Over the next decades, the two World Wars and the Spanish Civil War, along with other economic and political crises, all took their toll and hindered development. Rioja was firmly established in the national market as Spain’s premier red wine, but without money or manpower, an approach that had once been proudly innovative too often calcified into an impoverished and lackluster status quo.

Many bodegas were purchased by outside interests with little understanding of Rioja’s history or terroir. Overcropped wines were aged too long in barrels that were too old; too many “gran reservas” were thin and tired, becoming simply caricatures of Rioja’s elegant style.

“I recently drank a Viña Real from the 1950s,” says Álvaro Palacios, who is reshaping Palacios Remondo, his family’s bodega in Alfaro, in Rioja Baja. “It was beautiful. I believe much of its character came from Garnacha grown in Alfaro. But later the winery sold the land, so today’s wine can’t be the same. That’s the problem with all the classic Riojas—they never specified the source of the grapes and have since changed many of them, generally for the worse.”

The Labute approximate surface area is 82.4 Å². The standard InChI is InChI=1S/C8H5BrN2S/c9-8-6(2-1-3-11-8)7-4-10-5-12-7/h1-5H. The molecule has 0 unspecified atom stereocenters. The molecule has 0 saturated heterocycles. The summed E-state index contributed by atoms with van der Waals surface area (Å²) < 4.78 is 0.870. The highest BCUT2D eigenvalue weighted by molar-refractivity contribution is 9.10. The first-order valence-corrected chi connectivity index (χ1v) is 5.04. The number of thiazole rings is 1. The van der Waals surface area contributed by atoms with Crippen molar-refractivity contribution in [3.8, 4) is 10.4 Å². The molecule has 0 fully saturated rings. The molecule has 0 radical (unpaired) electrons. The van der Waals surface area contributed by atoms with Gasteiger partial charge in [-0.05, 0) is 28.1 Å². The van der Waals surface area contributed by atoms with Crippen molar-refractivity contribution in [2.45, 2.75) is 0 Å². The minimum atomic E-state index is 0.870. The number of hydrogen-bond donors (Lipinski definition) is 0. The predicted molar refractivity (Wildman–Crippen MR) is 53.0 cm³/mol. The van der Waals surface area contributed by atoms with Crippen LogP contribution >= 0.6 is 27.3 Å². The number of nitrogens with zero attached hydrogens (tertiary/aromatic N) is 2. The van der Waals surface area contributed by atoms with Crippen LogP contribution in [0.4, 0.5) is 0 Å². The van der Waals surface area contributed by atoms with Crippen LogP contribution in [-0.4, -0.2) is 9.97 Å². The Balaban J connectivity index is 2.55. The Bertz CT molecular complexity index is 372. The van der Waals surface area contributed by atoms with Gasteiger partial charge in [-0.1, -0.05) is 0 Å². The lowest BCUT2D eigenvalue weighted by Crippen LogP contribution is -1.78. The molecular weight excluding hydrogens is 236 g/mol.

Revolution and Backlash

By the 1980s, Rioja was at a crossroads. In Napa Valley, Tuscany and Bordeaux, red wines were becoming richer and more structured, made from riper grapes aged in new French oak barrels. In Rioja, even staunch traditionalists realized that tradition had become a trap. “I think that 20 years ago our wines were too evolved, too mature when they were released,” reflects Guillermo de Aranzabal, chairman of La Rioja Alta. “Now we’re trying to avoid that.”